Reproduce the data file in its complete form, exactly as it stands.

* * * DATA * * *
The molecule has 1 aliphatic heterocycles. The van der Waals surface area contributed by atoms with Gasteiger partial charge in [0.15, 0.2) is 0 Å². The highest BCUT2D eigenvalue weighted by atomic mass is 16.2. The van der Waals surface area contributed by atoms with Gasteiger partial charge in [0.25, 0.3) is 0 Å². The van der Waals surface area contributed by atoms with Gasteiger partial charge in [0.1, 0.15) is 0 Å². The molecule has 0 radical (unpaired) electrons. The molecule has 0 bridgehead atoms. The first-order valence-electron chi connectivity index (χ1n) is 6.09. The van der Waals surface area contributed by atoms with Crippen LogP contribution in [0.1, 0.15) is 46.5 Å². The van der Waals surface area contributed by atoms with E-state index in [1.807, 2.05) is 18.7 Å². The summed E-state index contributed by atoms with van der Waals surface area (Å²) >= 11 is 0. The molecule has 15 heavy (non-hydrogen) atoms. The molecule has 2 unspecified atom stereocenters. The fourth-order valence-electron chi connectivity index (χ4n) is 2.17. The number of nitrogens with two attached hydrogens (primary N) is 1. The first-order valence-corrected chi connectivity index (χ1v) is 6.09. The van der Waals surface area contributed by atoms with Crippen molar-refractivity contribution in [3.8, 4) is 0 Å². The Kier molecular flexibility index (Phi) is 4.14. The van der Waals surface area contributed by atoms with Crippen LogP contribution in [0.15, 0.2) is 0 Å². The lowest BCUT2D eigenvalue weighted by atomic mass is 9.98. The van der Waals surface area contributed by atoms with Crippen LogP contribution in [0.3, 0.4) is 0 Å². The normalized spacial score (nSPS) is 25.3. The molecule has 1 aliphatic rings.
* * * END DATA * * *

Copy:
The molecule has 1 aliphatic heterocycles. The van der Waals surface area contributed by atoms with Gasteiger partial charge in [0.15, 0.2) is 0 Å². The highest BCUT2D eigenvalue weighted by atomic mass is 16.2. The van der Waals surface area contributed by atoms with Gasteiger partial charge in [0.25, 0.3) is 0 Å². The van der Waals surface area contributed by atoms with Gasteiger partial charge in [0.1, 0.15) is 0 Å². The molecule has 0 radical (unpaired) electrons. The molecule has 0 bridgehead atoms. The first-order valence-electron chi connectivity index (χ1n) is 6.09. The van der Waals surface area contributed by atoms with Crippen LogP contribution in [0.1, 0.15) is 46.5 Å². The van der Waals surface area contributed by atoms with E-state index in [1.807, 2.05) is 18.7 Å². The summed E-state index contributed by atoms with van der Waals surface area (Å²) >= 11 is 0. The molecule has 15 heavy (non-hydrogen) atoms. The molecule has 2 unspecified atom stereocenters. The fourth-order valence-electron chi connectivity index (χ4n) is 2.17. The number of nitrogens with two attached hydrogens (primary N) is 1. The first-order valence-corrected chi connectivity index (χ1v) is 6.09. The van der Waals surface area contributed by atoms with Crippen molar-refractivity contribution in [3.8, 4) is 0 Å². The Kier molecular flexibility index (Phi) is 4.14. The van der Waals surface area contributed by atoms with Crippen LogP contribution in [0.15, 0.2) is 0 Å². The lowest BCUT2D eigenvalue weighted by atomic mass is 9.98. The van der Waals surface area contributed by atoms with Crippen LogP contribution in [0.3, 0.4) is 0 Å². The normalized spacial score (nSPS) is 25.3. The molecule has 1 aliphatic rings.